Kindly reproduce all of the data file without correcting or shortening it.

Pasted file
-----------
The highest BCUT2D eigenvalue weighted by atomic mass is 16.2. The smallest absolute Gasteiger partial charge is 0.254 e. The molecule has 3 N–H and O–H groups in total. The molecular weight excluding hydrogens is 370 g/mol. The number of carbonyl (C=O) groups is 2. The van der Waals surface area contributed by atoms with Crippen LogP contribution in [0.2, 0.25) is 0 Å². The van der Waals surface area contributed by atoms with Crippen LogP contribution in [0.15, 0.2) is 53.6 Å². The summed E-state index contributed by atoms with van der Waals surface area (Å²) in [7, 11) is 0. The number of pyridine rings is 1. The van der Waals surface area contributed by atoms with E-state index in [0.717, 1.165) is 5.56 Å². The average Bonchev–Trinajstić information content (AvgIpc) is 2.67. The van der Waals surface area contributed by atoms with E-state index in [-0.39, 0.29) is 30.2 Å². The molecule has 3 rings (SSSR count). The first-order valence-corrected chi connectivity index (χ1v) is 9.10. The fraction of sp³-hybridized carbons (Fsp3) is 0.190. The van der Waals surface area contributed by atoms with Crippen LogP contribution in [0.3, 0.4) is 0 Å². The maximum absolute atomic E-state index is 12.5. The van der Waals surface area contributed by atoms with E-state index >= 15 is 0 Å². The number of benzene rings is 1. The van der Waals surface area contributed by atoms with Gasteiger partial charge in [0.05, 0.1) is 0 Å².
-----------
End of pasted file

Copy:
The highest BCUT2D eigenvalue weighted by atomic mass is 16.2. The smallest absolute Gasteiger partial charge is 0.254 e. The molecule has 3 N–H and O–H groups in total. The molecular weight excluding hydrogens is 370 g/mol. The number of carbonyl (C=O) groups is 2. The van der Waals surface area contributed by atoms with Crippen LogP contribution in [0.2, 0.25) is 0 Å². The van der Waals surface area contributed by atoms with Crippen LogP contribution in [0.15, 0.2) is 53.6 Å². The summed E-state index contributed by atoms with van der Waals surface area (Å²) in [7, 11) is 0. The number of pyridine rings is 1. The van der Waals surface area contributed by atoms with E-state index in [0.717, 1.165) is 5.56 Å². The average Bonchev–Trinajstić information content (AvgIpc) is 2.67. The van der Waals surface area contributed by atoms with E-state index in [-0.39, 0.29) is 30.2 Å². The molecule has 3 rings (SSSR count). The first-order valence-corrected chi connectivity index (χ1v) is 9.10. The fraction of sp³-hybridized carbons (Fsp3) is 0.190. The van der Waals surface area contributed by atoms with Crippen LogP contribution in [0.3, 0.4) is 0 Å². The maximum absolute atomic E-state index is 12.5. The van der Waals surface area contributed by atoms with E-state index >= 15 is 0 Å². The number of benzene rings is 1. The van der Waals surface area contributed by atoms with Gasteiger partial charge in [0.05, 0.1) is 0 Å².